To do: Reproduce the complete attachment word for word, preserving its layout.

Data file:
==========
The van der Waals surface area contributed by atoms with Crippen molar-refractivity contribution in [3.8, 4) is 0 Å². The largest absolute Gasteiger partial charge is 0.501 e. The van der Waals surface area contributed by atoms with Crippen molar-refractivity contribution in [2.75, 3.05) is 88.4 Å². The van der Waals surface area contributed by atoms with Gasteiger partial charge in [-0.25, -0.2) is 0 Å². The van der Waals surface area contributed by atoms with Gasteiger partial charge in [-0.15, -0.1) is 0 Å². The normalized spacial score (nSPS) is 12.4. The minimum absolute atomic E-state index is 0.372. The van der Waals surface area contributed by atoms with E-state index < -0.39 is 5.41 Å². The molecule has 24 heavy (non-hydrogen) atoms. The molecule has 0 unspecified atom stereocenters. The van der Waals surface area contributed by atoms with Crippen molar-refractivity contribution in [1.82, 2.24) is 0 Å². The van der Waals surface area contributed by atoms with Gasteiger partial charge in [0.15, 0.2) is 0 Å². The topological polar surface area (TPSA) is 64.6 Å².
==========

The van der Waals surface area contributed by atoms with Crippen molar-refractivity contribution in [3.8, 4) is 0 Å². The largest absolute Gasteiger partial charge is 0.501 e. The van der Waals surface area contributed by atoms with Crippen molar-refractivity contribution in [2.75, 3.05) is 88.4 Å². The van der Waals surface area contributed by atoms with Gasteiger partial charge in [-0.25, -0.2) is 0 Å². The van der Waals surface area contributed by atoms with Gasteiger partial charge in [-0.15, -0.1) is 0 Å². The normalized spacial score (nSPS) is 12.4. The minimum absolute atomic E-state index is 0.372. The van der Waals surface area contributed by atoms with E-state index < -0.39 is 5.41 Å². The molecule has 24 heavy (non-hydrogen) atoms. The molecule has 0 unspecified atom stereocenters. The van der Waals surface area contributed by atoms with Crippen molar-refractivity contribution in [1.82, 2.24) is 0 Å². The van der Waals surface area contributed by atoms with Gasteiger partial charge in [0.15, 0.2) is 0 Å². The topological polar surface area (TPSA) is 64.6 Å².